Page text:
Joachim and Anne Meeting at the Golden Gate

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Albrecht Dürer, Joachim and Anne Meeting at the Golden Gate, 1504.

Joachim and Anne Meeting at the Golden Gate is a 1504 woodcut by the German artist Albrecht Dürer that depicts the standard scene of the parents of the Virgin Mary, Joachim and Anne meeting at the Golden Gate of Jerusalem, upon learning that she will bear a child.

The story of the Meeting at the Golden Gate is not in the New Testament, but is in the Protoevangelium of James and other apocryphal accounts; however it was tolerated by the Church. It featured in the medieval Golden Legend and other popular accounts. The print shows an embracing couple beneath an ornamental archway, surrounded by neighbours and fools.

The work is one of 16 woodcuts and prints in Dürer's Life of the Virgin series, which he executed between 1501 and 1511. Joachim and Anne Meeting at the Golden Gate is the only work in the series to include a date.[1] Throughout the series, the Virgin is displayed as an intermediary between the divine and the earth, yet shown with a range of human frailties. The full series of prints was first published in 1511. Printed on the reverse of each was a Latin text written by a member of his intellectual circle in Nuremberg, the Benedictine Abbot Benedictus Chelidonius.[2]

Dürer's version[edit]

Benedictus Chelidonius' work describes the story of the married couple Joachim and Anne, who, though they were devoted to each other, were deeply unhappy as they were childless, which they took as a sign that they must have been rejected by God. An angel informs Anne of her conception, while at the same time asking her to meet her husband at the city gate in Jerusalem. On meeting, the couple entwine in joy. According to Chelidonius: "Overjoyed Anne threw herself into the arms of her husband; together they rejoiced about the honour that was to be granted them in the form of a child. For they knew from the heavenly messenger that the child would be a Queen, powerful on heaven and on earth".[3] In traditional depictions of the occasion, the pair embrace, but don't kiss.[4]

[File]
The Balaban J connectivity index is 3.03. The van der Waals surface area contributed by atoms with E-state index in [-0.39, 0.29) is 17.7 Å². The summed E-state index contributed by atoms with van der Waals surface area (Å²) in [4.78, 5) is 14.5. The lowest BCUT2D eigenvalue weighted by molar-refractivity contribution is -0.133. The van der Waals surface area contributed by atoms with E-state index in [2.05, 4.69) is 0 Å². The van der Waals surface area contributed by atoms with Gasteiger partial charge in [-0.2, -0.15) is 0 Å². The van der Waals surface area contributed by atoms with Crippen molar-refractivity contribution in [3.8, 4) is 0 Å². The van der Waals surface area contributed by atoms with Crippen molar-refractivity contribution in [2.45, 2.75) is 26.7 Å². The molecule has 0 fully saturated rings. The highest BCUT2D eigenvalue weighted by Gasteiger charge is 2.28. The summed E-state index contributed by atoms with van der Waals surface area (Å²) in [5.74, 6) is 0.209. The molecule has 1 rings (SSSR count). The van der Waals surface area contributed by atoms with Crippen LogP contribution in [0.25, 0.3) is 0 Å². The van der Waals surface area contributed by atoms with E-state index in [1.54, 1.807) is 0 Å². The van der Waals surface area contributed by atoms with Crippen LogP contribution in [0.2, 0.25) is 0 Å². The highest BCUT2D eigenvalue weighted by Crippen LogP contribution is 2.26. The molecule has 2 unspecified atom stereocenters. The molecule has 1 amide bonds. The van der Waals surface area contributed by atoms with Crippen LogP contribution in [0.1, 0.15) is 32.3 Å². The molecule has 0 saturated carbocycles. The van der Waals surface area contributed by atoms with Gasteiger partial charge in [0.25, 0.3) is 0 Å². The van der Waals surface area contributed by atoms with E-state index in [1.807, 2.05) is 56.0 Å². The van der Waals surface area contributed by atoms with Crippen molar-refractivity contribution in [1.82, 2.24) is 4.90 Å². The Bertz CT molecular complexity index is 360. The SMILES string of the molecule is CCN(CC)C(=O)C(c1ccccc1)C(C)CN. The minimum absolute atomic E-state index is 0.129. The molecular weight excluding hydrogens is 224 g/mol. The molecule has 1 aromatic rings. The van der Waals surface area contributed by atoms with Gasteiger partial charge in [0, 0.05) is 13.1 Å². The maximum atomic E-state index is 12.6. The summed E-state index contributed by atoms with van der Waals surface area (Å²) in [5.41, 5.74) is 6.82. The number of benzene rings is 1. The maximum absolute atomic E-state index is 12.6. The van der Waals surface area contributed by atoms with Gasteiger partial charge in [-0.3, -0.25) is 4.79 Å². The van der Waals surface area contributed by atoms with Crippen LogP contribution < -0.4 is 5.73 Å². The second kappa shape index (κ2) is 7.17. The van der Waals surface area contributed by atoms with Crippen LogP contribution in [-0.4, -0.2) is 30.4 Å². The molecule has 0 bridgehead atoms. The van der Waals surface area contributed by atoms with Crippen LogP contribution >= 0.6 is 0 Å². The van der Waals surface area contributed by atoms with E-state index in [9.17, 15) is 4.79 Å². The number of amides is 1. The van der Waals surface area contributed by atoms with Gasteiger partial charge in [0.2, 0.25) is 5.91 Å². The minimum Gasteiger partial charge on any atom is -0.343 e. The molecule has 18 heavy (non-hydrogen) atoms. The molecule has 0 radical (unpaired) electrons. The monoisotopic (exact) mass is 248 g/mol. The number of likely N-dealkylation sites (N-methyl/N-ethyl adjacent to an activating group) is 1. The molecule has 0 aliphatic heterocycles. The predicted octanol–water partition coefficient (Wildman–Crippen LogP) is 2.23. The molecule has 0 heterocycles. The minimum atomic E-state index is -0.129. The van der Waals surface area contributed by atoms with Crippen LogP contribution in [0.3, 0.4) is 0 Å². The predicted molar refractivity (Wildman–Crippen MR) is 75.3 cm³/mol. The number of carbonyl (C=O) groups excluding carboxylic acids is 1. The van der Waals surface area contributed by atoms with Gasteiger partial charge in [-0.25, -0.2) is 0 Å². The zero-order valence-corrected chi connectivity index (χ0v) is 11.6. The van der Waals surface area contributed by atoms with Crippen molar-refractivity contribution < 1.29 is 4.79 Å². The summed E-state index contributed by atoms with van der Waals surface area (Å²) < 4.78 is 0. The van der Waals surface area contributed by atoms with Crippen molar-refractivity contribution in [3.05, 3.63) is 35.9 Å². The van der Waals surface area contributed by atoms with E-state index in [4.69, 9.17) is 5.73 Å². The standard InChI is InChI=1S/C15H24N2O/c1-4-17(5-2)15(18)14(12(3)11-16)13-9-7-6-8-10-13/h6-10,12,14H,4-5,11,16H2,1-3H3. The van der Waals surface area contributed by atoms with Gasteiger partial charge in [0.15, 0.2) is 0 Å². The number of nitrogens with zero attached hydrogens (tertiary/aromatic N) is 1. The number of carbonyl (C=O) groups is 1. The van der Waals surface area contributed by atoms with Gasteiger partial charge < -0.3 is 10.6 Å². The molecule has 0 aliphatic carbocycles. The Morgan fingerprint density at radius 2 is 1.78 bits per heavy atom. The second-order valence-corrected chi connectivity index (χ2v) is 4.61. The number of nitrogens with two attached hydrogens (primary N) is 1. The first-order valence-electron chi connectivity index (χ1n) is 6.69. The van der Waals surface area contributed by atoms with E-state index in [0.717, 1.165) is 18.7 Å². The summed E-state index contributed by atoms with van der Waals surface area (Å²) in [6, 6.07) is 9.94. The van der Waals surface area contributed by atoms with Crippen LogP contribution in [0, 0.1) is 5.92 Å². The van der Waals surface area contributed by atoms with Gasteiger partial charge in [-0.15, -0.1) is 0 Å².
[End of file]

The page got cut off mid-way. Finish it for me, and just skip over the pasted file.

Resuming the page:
Dürer here follows an early Renaissance convention involving the illusion of looking through an open window. He framed many of his works in this way, including Joachim and Anne Meeting at the Golden Gate, which is outlined by a Renaissance arch.[5] The artist's mix of classical and sixteenth-century Nuremberg motifs, as well as the northern European setting, were utilised to bring the images closer to the audience. According to the critic Laurie Meunier Graves, "these prints manage to illuminate the sacred while at the same time providing scenes of homely, Renaissance life. They are a beautiful blend of the holy and the secular. In addition, woodcuts are an art form that gives plenty of latitude to the imagination and leaves room for fancy."[6] As with the other works in the series, it is distinguished by virtuoso use of line and highly skilled cutting.[7]

The scene in art[edit]

The church had developed the doctrine that the Virgin Mary was, uniquely, born without original sin; this is known as the doctrine of the Immaculate Conception (which refers to the conception of Mary, not that of Jesus). In the Middle Ages the doctrine remained controversial, opposed by St Thomas Acquinas and his Dominican Order, but supported by the Franciscan Order. It was not formally established as doctrine until 1854, in the First Vatican Council.[8]

This scene represented the conception of Mary, and was an early scene in the many cycles of the Life of the Virgin, the counterpart of the Annunciation showing the conception of Jesus. To some medieval viewers, the kiss was a literal representation of the moment of Mary's conception, while for others it was a symbolic representation. The main figures may be accompanied, usually Anne with women and Joachim with shepherds. The Archangel Gabriel, always shown in Annunciations, may appear here also.[9] Sometimes other saints are included.

The 14th and 15th centuries were the heyday of depictions. Gradually more allegorical depictions of the Immaculate Conception, featuring an adult Mary, replaced this scene in representing the doctrine.[10]

Notes[edit]

  1. ^ Willi (1935), p. 25.
  2. ^ "Albrecht Durer (Nuremberg, 1471–1528): The Engraved Passion". Spaightwood Galleries. Retrieved on 18 October 2007.
  3. ^ Nurnberg (1983), Ilus. 59.
  4. ^ Lubbock, Tom. "The Meeting at the Golden Gate (1305)". The Independent (UK), 16 February 2007. Retrieved on 14 October 2007.
  5. ^ Shaw-Eagle, Joanna. "Four Exhibits Drawn Together". The Washington Times, 29 July 2000.
  6. ^ Meunier Graves, Laurie. "Dürer's life of the Virgin as social document Archived 2008-05-12 at the Wayback Machine.". Retrieved on 18 October 2007.
  7. ^ "The Life of the Virgin Archived 2007-11-29 at the Wayback Machine.". "German 16th Century Prints". Victoria: Art Gallery of Greater Victoria, 1983. Retrieved on 18 October 2007.
  8. ^ Hall, 326
  9. ^ Hall, 170-171
  10. ^ Hall, 171

Sources[edit]

  • Hall, James, Hall's Dictionary of Subjects and Symbols in Art, 1996 (2nd edn.), John Murray, ISBN 0719541476
  • Kurth, Dr. Willi. "The complete woodcuts of Albrecht Durer". New York: Arden Book Co, 1935.
  • Nurnberg, Verlag Hans Carl. "Dürer in Dublin: Engravings and woodcuts of Albrecht Dürer". Chester Beatty Libraery, 1983.
  • Strauss, Walter L. "Albrecht Durer Woodcuts and Woodblocks". The Burlington Magazine, Vol. 124, No. 955, October, 1982. pp. 638–639.

External links[edit]